You could call it a “prison within a prison”: a supermax facility so isolating that some inmates say they haven’t seen the night sky in years.
Prison reform advocates say that inmates at the Security Housing Unit of California’s Pelican Bay State Prison began a hunger strike this morning, protesting conditions they call inhumane. Officials from the California Department of Corrections and Rehabilitation confirmed that some prisoners had refused breakfast.
Pelican Bay houses some of the state’s most hardened criminals, but the SHU is for the worst of the worst. A third of that prison’s inmates are in SHU: a warren of sterile, white pods, connected to exercise pens. No windows. No noise. Often, no view of the sky. And no contact allowed with the outside world or the main prison population. Inmates spend more than 23 hours a day in their pods, with an hour or less in their pen.
It’s enough to drive a person crazy … and reform advocates say, that’s exactly the problem.
“April, ’99: Here I am in this hole, locked down in the cement cell, 24 hours a day. I’ve lost my skin color, and I am pale.”
Ernesto Lira journaled his time in SHU. He was a petty thief the state determined was associated with a violent gang.
“October 28, 2000. What a nice day. I almost felt the sun. This isolation is wearing me down. I can’t believe I’ve been in the hole for five years. I believe I’m losing my mind. Days go by without protest or outcry—just a silent endurance of time. I’m in the wind.”
The wind was the only element of nature Lira says he could sense from the outside. It’s a disconnection from humanity that reform advocates say triggers mental illness — something akin to post-traumatic stress disorder.
A federal court determined Lira was denied due process when the state put him in SHU. He didn’t win any monetary damages, but the state did clear his name.
CDCR officials have maintained that SHUs are their best bet to control a population of inmates that would otherwise create much more havoc. Some avowed gang leaders have told KQED’s Michael Montgomery they can still transact business from within an SHU.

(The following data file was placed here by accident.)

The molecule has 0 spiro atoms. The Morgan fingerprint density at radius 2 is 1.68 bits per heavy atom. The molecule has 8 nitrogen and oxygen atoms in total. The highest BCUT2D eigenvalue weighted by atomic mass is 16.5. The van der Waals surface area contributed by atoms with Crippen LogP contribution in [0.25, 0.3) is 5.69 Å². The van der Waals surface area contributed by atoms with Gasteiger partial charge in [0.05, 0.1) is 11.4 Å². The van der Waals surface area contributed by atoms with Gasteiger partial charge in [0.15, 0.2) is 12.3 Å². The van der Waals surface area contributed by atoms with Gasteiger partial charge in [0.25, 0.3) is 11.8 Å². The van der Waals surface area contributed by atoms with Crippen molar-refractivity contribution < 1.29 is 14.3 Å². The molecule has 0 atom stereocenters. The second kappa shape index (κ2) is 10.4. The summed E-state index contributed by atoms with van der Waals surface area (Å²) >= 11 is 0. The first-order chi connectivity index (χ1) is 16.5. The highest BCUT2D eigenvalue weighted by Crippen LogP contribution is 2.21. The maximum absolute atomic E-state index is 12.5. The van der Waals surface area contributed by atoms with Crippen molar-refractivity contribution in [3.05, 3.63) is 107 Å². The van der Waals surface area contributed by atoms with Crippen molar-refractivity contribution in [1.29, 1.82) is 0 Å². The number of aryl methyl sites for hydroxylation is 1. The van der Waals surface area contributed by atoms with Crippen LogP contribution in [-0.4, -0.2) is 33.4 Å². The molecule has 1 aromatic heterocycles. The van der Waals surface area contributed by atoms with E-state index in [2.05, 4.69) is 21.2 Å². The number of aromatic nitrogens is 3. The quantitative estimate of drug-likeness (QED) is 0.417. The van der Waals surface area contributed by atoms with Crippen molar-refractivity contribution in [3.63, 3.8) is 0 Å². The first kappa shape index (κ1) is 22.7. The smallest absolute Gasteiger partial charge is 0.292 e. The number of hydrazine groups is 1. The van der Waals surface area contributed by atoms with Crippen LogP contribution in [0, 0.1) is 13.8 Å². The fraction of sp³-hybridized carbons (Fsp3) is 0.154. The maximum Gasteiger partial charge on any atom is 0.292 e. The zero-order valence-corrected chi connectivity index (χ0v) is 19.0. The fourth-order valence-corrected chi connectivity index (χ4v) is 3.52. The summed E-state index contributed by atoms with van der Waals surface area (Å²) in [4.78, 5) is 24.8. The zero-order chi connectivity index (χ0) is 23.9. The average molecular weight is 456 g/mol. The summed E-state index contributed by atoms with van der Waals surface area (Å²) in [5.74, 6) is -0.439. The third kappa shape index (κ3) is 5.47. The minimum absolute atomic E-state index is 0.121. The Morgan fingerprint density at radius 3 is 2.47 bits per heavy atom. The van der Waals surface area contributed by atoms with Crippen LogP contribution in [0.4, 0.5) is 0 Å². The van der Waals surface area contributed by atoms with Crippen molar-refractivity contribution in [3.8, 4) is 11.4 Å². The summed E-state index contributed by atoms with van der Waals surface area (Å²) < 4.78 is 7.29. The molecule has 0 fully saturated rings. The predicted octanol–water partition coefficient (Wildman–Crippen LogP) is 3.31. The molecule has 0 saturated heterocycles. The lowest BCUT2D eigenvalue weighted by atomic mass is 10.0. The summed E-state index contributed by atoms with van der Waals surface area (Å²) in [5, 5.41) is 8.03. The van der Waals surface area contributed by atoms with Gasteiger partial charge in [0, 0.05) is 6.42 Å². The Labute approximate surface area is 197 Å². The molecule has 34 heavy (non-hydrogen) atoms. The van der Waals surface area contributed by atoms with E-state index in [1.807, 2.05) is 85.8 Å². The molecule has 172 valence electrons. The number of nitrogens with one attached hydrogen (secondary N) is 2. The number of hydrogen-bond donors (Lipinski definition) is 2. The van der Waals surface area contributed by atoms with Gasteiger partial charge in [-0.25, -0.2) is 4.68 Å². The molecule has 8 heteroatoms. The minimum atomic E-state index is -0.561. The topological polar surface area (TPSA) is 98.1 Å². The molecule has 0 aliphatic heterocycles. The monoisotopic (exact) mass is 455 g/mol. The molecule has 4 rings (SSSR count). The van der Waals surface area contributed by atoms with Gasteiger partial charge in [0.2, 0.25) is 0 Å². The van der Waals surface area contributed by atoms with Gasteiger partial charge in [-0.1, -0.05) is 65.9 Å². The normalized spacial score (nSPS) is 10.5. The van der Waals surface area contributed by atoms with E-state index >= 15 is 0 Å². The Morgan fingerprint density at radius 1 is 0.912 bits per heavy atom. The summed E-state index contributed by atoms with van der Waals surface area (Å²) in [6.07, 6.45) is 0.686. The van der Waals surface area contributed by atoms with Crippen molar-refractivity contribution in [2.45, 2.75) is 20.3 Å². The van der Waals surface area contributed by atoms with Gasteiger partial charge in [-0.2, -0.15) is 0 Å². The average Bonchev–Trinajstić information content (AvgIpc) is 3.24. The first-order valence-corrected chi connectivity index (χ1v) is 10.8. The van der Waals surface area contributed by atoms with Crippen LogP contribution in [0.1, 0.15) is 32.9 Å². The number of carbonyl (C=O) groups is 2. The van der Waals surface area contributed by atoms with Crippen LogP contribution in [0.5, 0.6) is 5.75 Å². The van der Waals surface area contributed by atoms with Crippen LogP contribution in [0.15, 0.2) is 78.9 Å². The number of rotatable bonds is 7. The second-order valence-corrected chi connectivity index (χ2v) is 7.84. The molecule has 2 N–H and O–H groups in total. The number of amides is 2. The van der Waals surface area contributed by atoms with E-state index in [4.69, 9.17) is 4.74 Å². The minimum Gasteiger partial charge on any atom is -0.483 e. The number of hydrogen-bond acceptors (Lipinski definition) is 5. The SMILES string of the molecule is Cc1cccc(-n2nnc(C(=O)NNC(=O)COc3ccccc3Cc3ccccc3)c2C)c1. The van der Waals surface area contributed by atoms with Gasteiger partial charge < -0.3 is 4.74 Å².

“This is the point that the Department of Corrections makes,” Montgomery says. “Some of these people are determined to carry on criminal activites no matter where you put them. So at least, arguably, putting them in isolation is going to limit the amount of damage they can do.”
Admittedly, CDCR has a much bigger problem: a court order backed up by the U.S. Supreme Court to reduce its overall prison population. There’s no indication that state officials plan to change SHU at all, but even if they wanted to, there’s not much they could do to modify the facility.
“It’s not like you can add windows to these facilities,” Montgomery says. “There aren’t any rooms for inmates to be in together (for group educational programs).”
Reform advocates are demanding more educational materials for the inmates, more visiting time, one photo per year (possibly of their families), and an end to the debriefing process inmates endure before leaving SHU. In debriefing, inmates must rat out their criminal accomplices—presumably to ensure they can’t go back to their lives of crime.
California’s overcrowded prisons may soon be stacked with even more of the worst offenders. As part of the state budget, Governor Jerry Brown is realigning the prison population, shifting lower-level offenders to county lockups. That means more of the worst offenders will be in state prisons like Pelican Bay and others with SHUs.
Note: An earlier version of this post stated the Security Housing Unit at Pelican Bay was “full.” The California Department of Corrections and Rehabilitation said today (July 1, 2011) that the unit is at 93 percent design capacity.
More coverage of Pelican Bay from KQED News and The California Report:
- Judge Closes Prison Abuse Case After 20 Years
- Pelican Bay, Today and Yesterday
- Former Prisoner Ernesto Lira Wins Lawsuit Over Solitary Confinement